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Rare Ducklings Hatch at Central Park Zoo

(Image credit: Judith Wolfe © WCS)

The Wildlife Conservation Society's Central Park Zoo has successfully hatched eight critically endangered Chinese merganser ducklings a first for any North American zoo.

The eight ducklings were hatched on April 26. The zoo has two breeding pairs of Chinese mergansers, or scaly-sided mergansers, a species of sea duck found in eastern Asia.

WCS's Central Park Zoo maintains the largest public collection of sea ducks and the only zoo-kept Chinese Mergansers in North America. Experts at the zoo hope to answer key conservation questions about the species through the captive breeding program.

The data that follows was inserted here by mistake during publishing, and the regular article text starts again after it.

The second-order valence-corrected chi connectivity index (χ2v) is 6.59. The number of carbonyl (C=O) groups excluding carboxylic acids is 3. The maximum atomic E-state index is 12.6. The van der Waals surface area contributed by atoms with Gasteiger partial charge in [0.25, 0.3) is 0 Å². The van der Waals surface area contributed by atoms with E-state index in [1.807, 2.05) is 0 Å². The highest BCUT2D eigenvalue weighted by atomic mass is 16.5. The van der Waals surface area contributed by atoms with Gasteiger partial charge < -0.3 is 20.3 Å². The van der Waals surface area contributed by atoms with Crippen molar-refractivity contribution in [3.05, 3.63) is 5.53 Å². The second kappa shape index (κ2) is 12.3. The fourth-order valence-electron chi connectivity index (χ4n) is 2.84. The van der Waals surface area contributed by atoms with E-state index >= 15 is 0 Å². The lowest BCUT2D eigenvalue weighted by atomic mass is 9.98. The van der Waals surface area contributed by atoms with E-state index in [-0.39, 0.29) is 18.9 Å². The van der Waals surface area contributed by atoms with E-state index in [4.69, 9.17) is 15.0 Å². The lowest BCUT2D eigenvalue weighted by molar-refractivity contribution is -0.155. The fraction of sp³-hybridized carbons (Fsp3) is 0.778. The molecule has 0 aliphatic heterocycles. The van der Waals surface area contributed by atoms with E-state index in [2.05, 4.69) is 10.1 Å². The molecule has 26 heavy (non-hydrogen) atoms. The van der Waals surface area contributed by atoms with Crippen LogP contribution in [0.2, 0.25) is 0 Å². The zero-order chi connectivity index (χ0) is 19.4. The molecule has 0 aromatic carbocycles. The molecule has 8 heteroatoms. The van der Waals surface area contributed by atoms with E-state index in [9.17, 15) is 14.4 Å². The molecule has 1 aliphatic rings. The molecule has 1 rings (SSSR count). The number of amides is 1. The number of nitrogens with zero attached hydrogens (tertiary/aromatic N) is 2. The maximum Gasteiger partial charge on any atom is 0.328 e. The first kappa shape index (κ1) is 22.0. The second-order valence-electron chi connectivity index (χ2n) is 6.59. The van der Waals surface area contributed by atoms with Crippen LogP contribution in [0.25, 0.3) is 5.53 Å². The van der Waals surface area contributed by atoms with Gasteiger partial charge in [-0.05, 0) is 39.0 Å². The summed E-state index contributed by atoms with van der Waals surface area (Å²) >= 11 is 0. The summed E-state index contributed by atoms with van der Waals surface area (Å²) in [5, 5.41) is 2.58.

These hatchlings are a step in the right direction for the species, said Jeff Sailer, Director of City Zoos. Chinese merganser populations are rapidly deteriorating and by successfully breeding them in captivity, we may be able to ensure a future for this species as a whole.

The Chinese merganser is listed as endangered by the IUCN Red List with populations estimated between 1,000 and 2,500 and falling. The decline is due to habitat destruction, pollution, illegal hunting and human disturbance of breeding territory. With these hatchlings, WCS's Central Park Zoo will contribute to the understanding of how to better conserve the species.

Many species of waterfowl are in danger of disappearing. Waterfowl in general are not as well represented in zoos as they once were. Zoos play a vital role in raising the population numbers of endangered species like the Chinese merganser.

Live Science Staff
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